Baci at Ban Chalensouk

Baci at Ban Chalensouk
Baci at Ban Chalensouk

In my last article I described the preparation of Khmu food before the baci ceremony, held in October 2010 at Ban Chalensouk, Luang Namtha province in Northern Laos. Kees and I were happy to be honoured guests and to help our ‘grand daughter’, Khamsouk, celebrate her graduation from college and triumphant return to her village.

The Moh Pohn ties the first string on Kees
The Moh Pohn ties the first string on Kees

Spiritual and ritualistic practices are important to most Lao people. The baci, also called sou khuan, is an ancient pre-Buddhist ritual traditionally conducted by Tai speakers, now widely practised by other Lao citizens, including Kmhmu, who have their own spiritual beliefs and way of doing things. The baci is the most popular Lao traditional ceremony celebrated at special events, whether a marriage, a homecoming, a welcome, a birth, a welcome or even to help cure sickness. Tom Butcher and Dawn Ellis, in their book ‘Laos’, London, a wol book: Pallas Athene, 1993, describe the baci ceremony in detail. This particular baci was held in Khamsouk’s new shop/house. It’s wired for electricity ready for when the power is hooked up. That won’t be for some time yet, though.

Tying strings
Kees trying strings on Khamsouk

The baci ceremony includes the ritualistic tying of cotton threads to ensure blessings of the spirits on specific persons, activities, or places. It is also an important gesture of reconciliation and is believed to restore the natural order of things (Source: LNTA).

After the baci, we adjorned to the tables outside for the feast and lamvong dancing to a local (highly amplified) live band. Lamvong is a circular folk dance, with the women on the outside of the circle and the men on the inside, and each couple dances slowly around each other while progressing around the main circle.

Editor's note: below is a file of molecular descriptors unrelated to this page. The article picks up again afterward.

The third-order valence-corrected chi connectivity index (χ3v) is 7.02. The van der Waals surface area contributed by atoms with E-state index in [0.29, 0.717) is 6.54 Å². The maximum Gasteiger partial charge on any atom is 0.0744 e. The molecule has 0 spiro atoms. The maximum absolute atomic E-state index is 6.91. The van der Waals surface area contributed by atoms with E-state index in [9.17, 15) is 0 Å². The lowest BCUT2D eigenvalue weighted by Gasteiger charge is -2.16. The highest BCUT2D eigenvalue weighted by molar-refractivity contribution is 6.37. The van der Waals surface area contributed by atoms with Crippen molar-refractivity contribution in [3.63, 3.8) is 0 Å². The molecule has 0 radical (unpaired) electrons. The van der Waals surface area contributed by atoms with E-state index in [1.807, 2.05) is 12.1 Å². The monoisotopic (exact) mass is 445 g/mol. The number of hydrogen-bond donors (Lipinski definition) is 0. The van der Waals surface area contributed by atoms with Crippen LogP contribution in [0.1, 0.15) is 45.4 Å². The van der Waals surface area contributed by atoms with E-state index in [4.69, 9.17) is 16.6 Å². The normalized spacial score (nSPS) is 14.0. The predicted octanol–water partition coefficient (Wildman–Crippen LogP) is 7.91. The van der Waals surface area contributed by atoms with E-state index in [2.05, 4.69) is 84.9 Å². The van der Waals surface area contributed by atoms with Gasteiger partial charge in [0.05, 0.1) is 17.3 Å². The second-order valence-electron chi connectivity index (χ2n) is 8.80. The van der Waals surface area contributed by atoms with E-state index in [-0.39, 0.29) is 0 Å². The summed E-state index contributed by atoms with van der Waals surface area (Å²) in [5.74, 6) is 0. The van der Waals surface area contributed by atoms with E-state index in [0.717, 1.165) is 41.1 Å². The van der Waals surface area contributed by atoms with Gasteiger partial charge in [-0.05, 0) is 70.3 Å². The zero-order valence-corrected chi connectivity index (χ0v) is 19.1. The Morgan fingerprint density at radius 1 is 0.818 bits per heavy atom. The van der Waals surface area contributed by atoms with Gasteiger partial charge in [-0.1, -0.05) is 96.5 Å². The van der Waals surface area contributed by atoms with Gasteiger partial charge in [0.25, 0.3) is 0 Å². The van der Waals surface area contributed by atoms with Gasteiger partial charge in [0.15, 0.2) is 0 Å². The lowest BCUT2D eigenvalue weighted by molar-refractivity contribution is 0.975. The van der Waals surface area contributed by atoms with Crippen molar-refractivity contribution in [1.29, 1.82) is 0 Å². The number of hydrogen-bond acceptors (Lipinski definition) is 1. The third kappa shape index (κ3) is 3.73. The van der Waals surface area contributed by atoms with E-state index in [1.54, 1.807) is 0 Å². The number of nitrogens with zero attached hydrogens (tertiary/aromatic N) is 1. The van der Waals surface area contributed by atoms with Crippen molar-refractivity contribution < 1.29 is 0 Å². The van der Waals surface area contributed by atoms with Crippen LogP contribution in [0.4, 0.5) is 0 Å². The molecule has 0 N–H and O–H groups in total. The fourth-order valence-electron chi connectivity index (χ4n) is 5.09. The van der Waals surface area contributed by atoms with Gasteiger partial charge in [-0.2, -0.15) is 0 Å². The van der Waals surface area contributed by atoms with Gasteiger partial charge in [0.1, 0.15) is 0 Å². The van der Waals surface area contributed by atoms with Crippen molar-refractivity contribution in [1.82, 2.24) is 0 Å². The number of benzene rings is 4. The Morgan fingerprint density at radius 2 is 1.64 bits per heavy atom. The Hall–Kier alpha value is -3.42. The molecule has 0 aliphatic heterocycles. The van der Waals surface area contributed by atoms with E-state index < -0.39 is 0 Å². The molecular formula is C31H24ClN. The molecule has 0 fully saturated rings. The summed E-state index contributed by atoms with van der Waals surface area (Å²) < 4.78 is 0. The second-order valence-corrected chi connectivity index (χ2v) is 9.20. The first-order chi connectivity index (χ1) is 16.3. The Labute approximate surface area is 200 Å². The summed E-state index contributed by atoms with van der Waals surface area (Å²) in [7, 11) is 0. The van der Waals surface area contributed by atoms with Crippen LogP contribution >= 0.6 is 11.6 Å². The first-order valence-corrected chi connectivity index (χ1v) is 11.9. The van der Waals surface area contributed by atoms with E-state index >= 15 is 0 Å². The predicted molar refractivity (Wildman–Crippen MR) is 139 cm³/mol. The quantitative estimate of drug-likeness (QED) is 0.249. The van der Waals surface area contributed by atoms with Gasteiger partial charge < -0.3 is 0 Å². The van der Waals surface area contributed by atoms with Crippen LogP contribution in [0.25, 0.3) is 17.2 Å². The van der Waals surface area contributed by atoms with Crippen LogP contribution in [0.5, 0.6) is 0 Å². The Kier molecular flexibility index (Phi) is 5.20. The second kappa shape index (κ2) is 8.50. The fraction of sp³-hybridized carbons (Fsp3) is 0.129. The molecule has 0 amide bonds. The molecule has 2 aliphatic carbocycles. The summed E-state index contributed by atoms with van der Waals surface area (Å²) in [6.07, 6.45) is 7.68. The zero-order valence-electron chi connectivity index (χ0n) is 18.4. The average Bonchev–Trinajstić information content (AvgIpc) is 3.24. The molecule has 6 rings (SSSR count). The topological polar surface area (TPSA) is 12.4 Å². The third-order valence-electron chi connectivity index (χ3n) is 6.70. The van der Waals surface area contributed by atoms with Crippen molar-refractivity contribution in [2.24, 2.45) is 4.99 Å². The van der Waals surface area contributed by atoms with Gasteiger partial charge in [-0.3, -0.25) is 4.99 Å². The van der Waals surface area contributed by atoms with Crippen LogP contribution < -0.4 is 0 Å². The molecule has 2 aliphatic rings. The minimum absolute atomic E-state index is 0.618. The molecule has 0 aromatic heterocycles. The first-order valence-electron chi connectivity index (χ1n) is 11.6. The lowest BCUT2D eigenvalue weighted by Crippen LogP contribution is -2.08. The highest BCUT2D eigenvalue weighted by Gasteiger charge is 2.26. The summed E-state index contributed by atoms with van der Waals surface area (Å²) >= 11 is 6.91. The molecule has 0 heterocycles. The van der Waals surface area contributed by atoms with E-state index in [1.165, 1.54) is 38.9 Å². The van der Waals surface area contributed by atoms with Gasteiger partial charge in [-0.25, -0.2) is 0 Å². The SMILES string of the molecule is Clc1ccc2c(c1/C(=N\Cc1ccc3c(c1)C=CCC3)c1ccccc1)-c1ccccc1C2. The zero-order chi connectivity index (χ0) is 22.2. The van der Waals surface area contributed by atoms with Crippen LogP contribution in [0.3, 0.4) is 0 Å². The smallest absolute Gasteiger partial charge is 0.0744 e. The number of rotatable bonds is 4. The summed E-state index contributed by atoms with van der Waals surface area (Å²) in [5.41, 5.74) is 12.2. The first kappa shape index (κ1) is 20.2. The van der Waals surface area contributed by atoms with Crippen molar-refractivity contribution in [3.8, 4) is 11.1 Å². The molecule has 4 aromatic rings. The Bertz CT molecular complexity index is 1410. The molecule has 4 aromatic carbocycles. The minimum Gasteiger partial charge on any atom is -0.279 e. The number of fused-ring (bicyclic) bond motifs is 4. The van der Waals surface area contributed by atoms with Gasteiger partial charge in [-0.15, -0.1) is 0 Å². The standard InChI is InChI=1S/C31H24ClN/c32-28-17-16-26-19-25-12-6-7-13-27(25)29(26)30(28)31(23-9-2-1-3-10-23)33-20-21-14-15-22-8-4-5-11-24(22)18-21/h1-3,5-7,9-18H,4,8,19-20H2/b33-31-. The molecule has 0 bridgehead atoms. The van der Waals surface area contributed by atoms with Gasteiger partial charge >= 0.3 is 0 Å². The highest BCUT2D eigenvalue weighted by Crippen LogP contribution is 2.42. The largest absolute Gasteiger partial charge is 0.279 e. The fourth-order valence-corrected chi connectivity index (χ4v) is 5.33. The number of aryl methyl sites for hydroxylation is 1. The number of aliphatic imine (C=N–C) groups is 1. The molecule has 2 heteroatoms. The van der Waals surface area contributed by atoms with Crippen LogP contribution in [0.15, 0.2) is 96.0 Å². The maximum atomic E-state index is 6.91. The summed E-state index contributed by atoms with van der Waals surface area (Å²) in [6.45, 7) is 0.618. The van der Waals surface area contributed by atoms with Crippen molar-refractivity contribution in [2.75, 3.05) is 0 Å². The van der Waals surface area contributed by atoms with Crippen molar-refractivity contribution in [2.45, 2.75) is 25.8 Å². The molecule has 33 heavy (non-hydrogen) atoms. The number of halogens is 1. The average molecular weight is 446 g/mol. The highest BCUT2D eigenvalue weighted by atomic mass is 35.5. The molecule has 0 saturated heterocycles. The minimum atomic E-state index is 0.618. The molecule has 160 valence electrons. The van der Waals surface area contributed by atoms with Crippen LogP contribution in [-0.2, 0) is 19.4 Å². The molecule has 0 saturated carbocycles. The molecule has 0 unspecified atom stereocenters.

Dancing the lamwong
Dancing the lamvong at Ban Chalensouk. Khamsouk's mother (on the far right) dances with her husband.
Young people dancing
Khamsouk and friends dancing lamvong

Its certainly not hip-hop.  Messages are far more subtle. But it IS a dance of courtship and building of social relationships (without looking at each other or touching, however). It certainly holds people’s interest, old and young – the dancing went on for 7 hours, mainly lamvong, with maybe half an hour of line dancing interspersed! Its a bit risky doing line dancing in Laos for too long!

Lao hai Kmhmu
Lao hai Kmhmu

In the afternoon the lao hai was opened and we imbibed. This is home made Lao rice wine fermented in a pottery jar (hai). Its very tasty and never drunk alone, always at least two people suck the equivalent of 2 glasses full from straws (or these days, IV leads). The jar is then replenished with the same amount of water, and two or more other people take over the drinking. The people who get first crack at the jar get the strongest alcohol, because the water dilutes the brew over time. Occasionally it is stirred with a stick to mix in the water.

Drinking lao hai at Ban Chalensouk 2
Drinking lao hai at Ban Chalensouk - Khamsouk's Dad on the right
Lao hai drinking
Dolly and friends enjoy Lao hai. Both men touch the IV line so the drink is shared.

With Beer Lao, toasts of Lao lao and Lao hai, it is very difficult to remain vertical after a while. Naps are highly recommended throughout the festivities, which gaily continue regardless of where the guests are for a while!  Starting at 11 am, the band packed up at 7 pm. So a slow fade out on this article The next blog will cover making khao poon, Kmhmu style ‘the morning after’.

Party at Ban Chalensouk
Party at Ban Chalensouk - still doing the lamvong at 6 pm!